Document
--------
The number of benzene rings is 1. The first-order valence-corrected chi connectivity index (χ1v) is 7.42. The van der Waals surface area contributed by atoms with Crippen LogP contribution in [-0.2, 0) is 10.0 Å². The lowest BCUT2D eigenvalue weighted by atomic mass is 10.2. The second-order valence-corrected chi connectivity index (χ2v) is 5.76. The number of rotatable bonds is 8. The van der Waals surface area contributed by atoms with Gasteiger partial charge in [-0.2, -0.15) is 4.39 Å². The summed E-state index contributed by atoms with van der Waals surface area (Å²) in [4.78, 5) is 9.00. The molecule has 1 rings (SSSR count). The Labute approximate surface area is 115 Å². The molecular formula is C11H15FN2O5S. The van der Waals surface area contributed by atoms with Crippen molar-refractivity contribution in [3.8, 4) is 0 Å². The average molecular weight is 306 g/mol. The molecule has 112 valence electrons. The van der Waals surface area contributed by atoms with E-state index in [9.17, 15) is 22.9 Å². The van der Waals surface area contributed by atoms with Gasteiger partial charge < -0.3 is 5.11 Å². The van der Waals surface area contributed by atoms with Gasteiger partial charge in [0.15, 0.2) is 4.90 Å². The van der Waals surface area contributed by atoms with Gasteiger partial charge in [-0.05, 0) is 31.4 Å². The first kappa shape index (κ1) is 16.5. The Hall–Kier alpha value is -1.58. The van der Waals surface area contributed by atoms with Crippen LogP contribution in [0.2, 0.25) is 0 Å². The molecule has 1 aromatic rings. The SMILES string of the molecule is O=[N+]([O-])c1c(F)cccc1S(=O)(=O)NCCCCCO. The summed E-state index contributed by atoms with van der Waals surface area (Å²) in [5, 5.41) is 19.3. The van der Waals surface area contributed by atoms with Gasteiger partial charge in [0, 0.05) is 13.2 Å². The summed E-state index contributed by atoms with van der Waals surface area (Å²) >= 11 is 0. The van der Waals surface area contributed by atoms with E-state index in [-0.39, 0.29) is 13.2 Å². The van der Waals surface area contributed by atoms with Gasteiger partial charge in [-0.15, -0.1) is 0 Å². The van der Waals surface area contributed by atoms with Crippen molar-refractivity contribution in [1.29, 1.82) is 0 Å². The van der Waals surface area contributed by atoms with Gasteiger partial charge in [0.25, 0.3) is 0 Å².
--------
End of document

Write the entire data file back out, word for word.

The number of benzene rings is 1. The first-order valence-corrected chi connectivity index (χ1v) is 7.42. The van der Waals surface area contributed by atoms with Crippen LogP contribution in [-0.2, 0) is 10.0 Å². The lowest BCUT2D eigenvalue weighted by atomic mass is 10.2. The second-order valence-corrected chi connectivity index (χ2v) is 5.76. The number of rotatable bonds is 8. The van der Waals surface area contributed by atoms with Gasteiger partial charge in [-0.2, -0.15) is 4.39 Å². The summed E-state index contributed by atoms with van der Waals surface area (Å²) in [4.78, 5) is 9.00. The molecule has 1 rings (SSSR count). The Labute approximate surface area is 115 Å². The molecular formula is C11H15FN2O5S. The van der Waals surface area contributed by atoms with Crippen molar-refractivity contribution in [3.8, 4) is 0 Å². The average molecular weight is 306 g/mol. The molecule has 112 valence electrons. The van der Waals surface area contributed by atoms with E-state index in [9.17, 15) is 22.9 Å². The van der Waals surface area contributed by atoms with Gasteiger partial charge < -0.3 is 5.11 Å². The van der Waals surface area contributed by atoms with Gasteiger partial charge in [0.15, 0.2) is 4.90 Å². The van der Waals surface area contributed by atoms with Gasteiger partial charge in [-0.05, 0) is 31.4 Å². The first kappa shape index (κ1) is 16.5. The Hall–Kier alpha value is -1.58. The van der Waals surface area contributed by atoms with Crippen LogP contribution in [0.2, 0.25) is 0 Å². The molecule has 1 aromatic rings. The SMILES string of the molecule is O=[N+]([O-])c1c(F)cccc1S(=O)(=O)NCCCCCO. The summed E-state index contributed by atoms with van der Waals surface area (Å²) in [5, 5.41) is 19.3. The van der Waals surface area contributed by atoms with Gasteiger partial charge in [0, 0.05) is 13.2 Å². The summed E-state index contributed by atoms with van der Waals surface area (Å²) >= 11 is 0. The van der Waals surface area contributed by atoms with E-state index in [-0.39, 0.29) is 13.2 Å². The van der Waals surface area contributed by atoms with Gasteiger partial charge in [-0.15, -0.1) is 0 Å². The van der Waals surface area contributed by atoms with Crippen molar-refractivity contribution in [1.29, 1.82) is 0 Å². The van der Waals surface area contributed by atoms with Gasteiger partial charge in [0.25, 0.3) is 0 Å².